About two weeks ago I received a call from my friend Brian Smith of SingleFeed and Comparison Engines for some feedback on the addition of new and customized attributes to the Google Base (Froogle) shopping feed.
Brian covered these attributes on his SingleFeed blog but he did not get deep into what these attributes can mean for the the online shopper or how merchants can take full advantage of these attributes to conquer Google listings.
Basically, Google Base lets online merchants upload product description feeds which traditionally include such fields as size, image, weight, color, price… etc., in order to compare and contrast with other merchants when a Google user looks for different items.
And we all also know how the long term plan of Google Base is for Google to serve these Google powered results within Google search, personalized search results, and Google recommendations (think GMail).
In essence, Google Base is letting certain groups of web sites bypass traditional SEO while expanding the art of SEO beyond the web page and into the direct feed.
Here is a list of some of the new attributes from Google Base:
When Brian called me he asked “Why do you think Google is not just gathering this information from the merchant web sites?”
My gut reaction is that most online stores use content management systems and shopping cart merchant systems that are entirely boilerplate and do not allow for such customization.
Let’s take my own shopping experiences as an example.
Real Life Shopping Mirrored on Google
I’m 6’5 (195 cm), wear an XL shirt and have a 38 inch sleeve length. 75% of the time, if I try on long sleeve button down shirt, the sleeves end at my forearm, 15% of the time the sleeves run down past my knuckles and 10% of the time they fit just right.
An extra large shirt is supposed to have a 36 inch sleeve. But as you real world shoppers know, such is not always the case.
I know that Banana Republic shirts are usually cut to a longer sleeve but have picked up a shirt off the shelf from time to time and run into problems with the sleeve or the possibility of ripping out the shoulders and back.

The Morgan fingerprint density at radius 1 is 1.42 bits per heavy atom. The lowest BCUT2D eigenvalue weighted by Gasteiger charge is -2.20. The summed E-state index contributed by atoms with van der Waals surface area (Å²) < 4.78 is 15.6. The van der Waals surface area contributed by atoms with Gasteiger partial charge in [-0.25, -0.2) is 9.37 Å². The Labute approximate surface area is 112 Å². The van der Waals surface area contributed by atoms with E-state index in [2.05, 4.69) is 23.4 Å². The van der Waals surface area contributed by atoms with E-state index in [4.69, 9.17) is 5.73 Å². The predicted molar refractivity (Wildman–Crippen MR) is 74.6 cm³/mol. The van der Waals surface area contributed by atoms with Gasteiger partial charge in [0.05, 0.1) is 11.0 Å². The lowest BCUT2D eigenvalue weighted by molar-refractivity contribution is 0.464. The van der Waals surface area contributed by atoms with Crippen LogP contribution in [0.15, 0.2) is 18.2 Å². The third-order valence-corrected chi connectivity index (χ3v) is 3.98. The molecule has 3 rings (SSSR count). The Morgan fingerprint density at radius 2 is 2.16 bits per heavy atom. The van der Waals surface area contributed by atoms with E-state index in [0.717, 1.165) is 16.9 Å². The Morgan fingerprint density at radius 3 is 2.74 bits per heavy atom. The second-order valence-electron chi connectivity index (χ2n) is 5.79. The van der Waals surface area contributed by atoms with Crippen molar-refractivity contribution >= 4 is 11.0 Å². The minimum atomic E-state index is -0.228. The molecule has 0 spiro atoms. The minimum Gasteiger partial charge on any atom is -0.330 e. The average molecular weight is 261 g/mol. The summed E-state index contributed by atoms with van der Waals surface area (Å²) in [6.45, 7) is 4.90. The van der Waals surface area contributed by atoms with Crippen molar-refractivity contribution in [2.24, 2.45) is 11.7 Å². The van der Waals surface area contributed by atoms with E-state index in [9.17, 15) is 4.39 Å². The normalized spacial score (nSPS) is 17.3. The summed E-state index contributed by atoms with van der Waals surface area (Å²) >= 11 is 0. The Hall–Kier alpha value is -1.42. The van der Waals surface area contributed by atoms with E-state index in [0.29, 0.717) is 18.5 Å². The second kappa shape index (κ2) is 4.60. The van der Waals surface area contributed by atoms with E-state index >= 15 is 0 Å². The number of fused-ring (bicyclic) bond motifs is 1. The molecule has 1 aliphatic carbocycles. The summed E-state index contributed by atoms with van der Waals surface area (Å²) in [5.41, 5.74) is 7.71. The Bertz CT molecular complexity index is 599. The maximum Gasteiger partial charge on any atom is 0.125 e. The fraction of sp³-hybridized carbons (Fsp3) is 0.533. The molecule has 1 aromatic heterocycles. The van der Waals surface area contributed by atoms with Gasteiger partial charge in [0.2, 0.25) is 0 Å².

So, how can Google let the online shopper have a similar experience to the brick & mortar shopping experience? By pushing online merchants to define every little attribute of their products so the end user knows that this product is perfect for them.
Such attributes for clothing are height, length and width but what Google Base is now doing is letting their merchants define their own custom attributes in feeds! Merchants can add sleeve_length, neck_width and shoulder_width to their shirts! Pleated or flat_front to pants! Shoe_width and length to shoes!
More on custom attributes from Google Base:
To define a custom attribute in a tab-delimited file, you must start the attribute with a “c:”. For example, if you would like to define an attribute called store_department, the attribute in the header column should be called c:store_department. You must use underscores ( _ ) to denote spaces. You may also include information on the value type based on your custom attribute. For example, c:store_department:string lets us know that the custom attribute “c:store_department” has a “string” value type.
Ideally, I’ll be able to go onto Google in a year and search for “cotton poly blend argyle sweater with 37 inch sleeve length” and Google will be able to serve incredibly targeted results from the merchants who took the time to define such attributes.
Ultimate Shopping Experience for Picky Shoppers
Go beyond the clothing sizes, and think clothing shopping experience. Here are some other Google Base attributes:
Do your customers prefer ‘Made in the USA’ to ‘Made in Burma’?
Do your customers prefer cotton to spandex?
Do they shop by color? I know some people prefer different colors at different times of the year.
Googlers looking for a white, gold or red dress for New Years’ Eve? If you define your Google Base attributes these picky customers will find you and buy from you.
But Google Base attributes don’t stop at clothes. Think food. Are you lactose intolerant? Do you sell lactose intolerant products?
Why not upload a Google Base feed defining your products as being lactose free, or gluten free, or wheat free?
Ideally, with the new attributes and custom alternatives, Google Base will have no limits, and the merchants which take advantage of this now, will be reaping the rewards down the road when Google integrates more and more Base results into its traditional search engine.
NOTE: Thanks to Barry for posting on Google Base at SER this morning. His posting reminded me of Brian’s call.